Neurologists Back Mediterranean Diet Plus Extra Virgin Olive Oil For Brain Function

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Why Healthy Breakfast Choices Including The Best Olive Oil Promote For A Healthy Brain

Updated November 13th 2023

Mediterranean Diet With Olive Oil
Mediterranean Diet With Olive Oil


  • Neurologists say key elements of The Mediterranean Diet including extra virgin olive oil can boost brain health.
  • Extra Virgin Olive Oil Is One Of Healthiest Fats Promoted by Neurologists To Maintain Healthy Flow To Brain And Help Prevent Stroke
  • Experts Says A Mediterranean Diet Inspired Breakfast Is Key To Good Brain Health
  • Egg Whites, Smoothies, Nuts, Grains and Fruit Are Among Top Choices For a Health Infused Breakast


Neurologists back A Mediterranean Diet inspired breakfast with Extra Virgin Olive Oil For Better Brain Health.

When it comes to making healthy choices for the benefit of your brain health, neurologists are likely to lead the way and we’re delighted that key elements of The Mediterranean Diet are among their go-to breakfast meals.

Numerous recent studies have shown that a Mediterranean Diet, with a focus on healthy fats such as those found in extra virgin olive oil, may have a positive impact on brain health.

Now, neurologists are backing this notion, encouraging a Mediterranean Diet-inspired breakfast to start the day off right and support cognitive function. By incorporating an ample amount of healthy fats into our morning meals, we can fuel our brains for optimal function throughout the day.

The benefits extend beyond just mental clarity, as a Mediterranean Diet has also been shown to reduce the risk of heart disease, diabetes, and certain types of cancer. So why not start the day off with a delicious and nutritious breakfast that’ll get your brain firing on all cylinders?

Article In promotes Mediterranean Inspired Breakfast With Health Fats including the best olive oil for breakfast.

When it comes to making healthy choices for the benefit of your brain health, neurologists are likely to lead the way and we’re delighted that key elements of The Mediterranean Diet are among their go-to breakfast meals.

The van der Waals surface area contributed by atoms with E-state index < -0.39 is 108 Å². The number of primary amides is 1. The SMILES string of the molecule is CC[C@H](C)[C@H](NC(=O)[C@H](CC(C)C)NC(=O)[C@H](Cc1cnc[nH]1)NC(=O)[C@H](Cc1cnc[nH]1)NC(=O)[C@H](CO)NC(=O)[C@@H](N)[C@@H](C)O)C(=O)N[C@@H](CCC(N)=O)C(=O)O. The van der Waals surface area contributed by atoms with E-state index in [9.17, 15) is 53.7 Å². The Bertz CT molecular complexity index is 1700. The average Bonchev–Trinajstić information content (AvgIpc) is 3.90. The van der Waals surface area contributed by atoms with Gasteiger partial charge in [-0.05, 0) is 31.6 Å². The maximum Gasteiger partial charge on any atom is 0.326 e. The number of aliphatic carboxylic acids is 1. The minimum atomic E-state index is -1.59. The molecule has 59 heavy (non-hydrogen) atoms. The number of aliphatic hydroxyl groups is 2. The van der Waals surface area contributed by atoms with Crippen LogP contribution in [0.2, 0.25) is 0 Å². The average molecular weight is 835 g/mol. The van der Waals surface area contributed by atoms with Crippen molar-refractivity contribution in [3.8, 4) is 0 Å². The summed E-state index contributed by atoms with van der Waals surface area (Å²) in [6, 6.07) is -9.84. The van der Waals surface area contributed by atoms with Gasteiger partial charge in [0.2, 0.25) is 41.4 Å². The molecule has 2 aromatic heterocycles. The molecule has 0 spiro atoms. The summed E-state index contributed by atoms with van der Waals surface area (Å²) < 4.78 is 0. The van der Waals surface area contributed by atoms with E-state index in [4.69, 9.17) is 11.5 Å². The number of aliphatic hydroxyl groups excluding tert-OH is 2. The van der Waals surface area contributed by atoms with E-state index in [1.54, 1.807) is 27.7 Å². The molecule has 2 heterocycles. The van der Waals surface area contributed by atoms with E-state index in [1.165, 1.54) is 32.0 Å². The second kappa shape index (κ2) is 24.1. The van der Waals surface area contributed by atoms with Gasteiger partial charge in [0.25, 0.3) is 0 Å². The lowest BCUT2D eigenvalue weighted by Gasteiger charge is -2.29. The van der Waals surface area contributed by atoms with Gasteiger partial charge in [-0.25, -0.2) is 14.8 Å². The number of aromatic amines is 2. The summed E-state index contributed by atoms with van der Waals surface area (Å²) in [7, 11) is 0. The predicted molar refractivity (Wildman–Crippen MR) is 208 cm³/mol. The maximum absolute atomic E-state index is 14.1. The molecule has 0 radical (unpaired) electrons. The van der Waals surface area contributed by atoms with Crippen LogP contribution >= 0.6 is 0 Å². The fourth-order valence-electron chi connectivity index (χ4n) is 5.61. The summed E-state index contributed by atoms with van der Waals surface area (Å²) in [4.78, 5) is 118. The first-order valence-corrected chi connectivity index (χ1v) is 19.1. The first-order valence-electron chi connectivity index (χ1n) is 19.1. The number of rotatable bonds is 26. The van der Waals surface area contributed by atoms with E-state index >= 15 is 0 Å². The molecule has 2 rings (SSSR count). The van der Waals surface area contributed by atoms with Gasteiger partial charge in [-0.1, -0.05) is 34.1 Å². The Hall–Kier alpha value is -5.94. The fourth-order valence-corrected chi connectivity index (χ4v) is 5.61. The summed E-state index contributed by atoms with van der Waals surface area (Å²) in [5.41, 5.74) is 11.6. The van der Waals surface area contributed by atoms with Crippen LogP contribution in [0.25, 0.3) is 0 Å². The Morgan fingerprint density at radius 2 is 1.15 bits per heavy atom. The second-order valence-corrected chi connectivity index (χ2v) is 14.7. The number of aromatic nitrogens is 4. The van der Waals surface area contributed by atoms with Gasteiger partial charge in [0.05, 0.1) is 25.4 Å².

According to a recent article in, what you eat for breakfast can boost your brain health and give you enough energy to fuel your morning.

Speaking to, Dr. Mona Bahouth, assistant professor of neurology at the Johns Hopkins University of Medicine, said:

“Luckily, we actually have a lot of data that drives what we think about when it comes to brain health,”

“I always like to start the day with a big glass of water,” she explains. “It just gets you off to a good start, avoids dehydration and allows blood flow to the brain.”

Dr. Laura Stein, assistant professor of neurology at the Icahn School of Medicine at Mount Sinai, also starts her day with water and a banana before her morning workout and a more formal breakfast.

Why Neurologists Choose The Mediterranean Diet And Extra Virgin Olive Oil To Improve Brain Function

Mediterranean Diet & Brain Function
Mediterranean Diet & Brain Function

Dietary Choices Of Neurologists

Both Bahouth and Stein also follow the principles of the Mediterranean diet. This nutrition plan emphasizes fresh fruits and veggies, legumes, whole grains and lean protein (particularly fish) as well as healthy fats, like those found in nuts and avocado. The diet also uses extra virgin olive oil as the main cooking fat and limits highly processed foods.

“As a stroke doctor, I think of health really being about maintaining healthy flow to the brain and preventing stroke over the course of one’s life. There are choices that we can make every single day in terms of what we eat that benefit not only our short-term health, but also our long-term health trajectories.”

Dr. Laura Stein, assistant professor of neurology at the Icahn School of Medicine at Mount Sinai

Key Mediterranean Diet Breakfast Choices Of Neurologists

So, now we know the key principles of The Mediterranean Diet, lets explore the specific foods outlined in that Neurologists choose for breakfast to boost brain function and health.

Extra Virgin Olive Oil

For years, breakfast has been labelled as the most important meal of the day. And it’s not just about what you eat, but also how you fuel your body.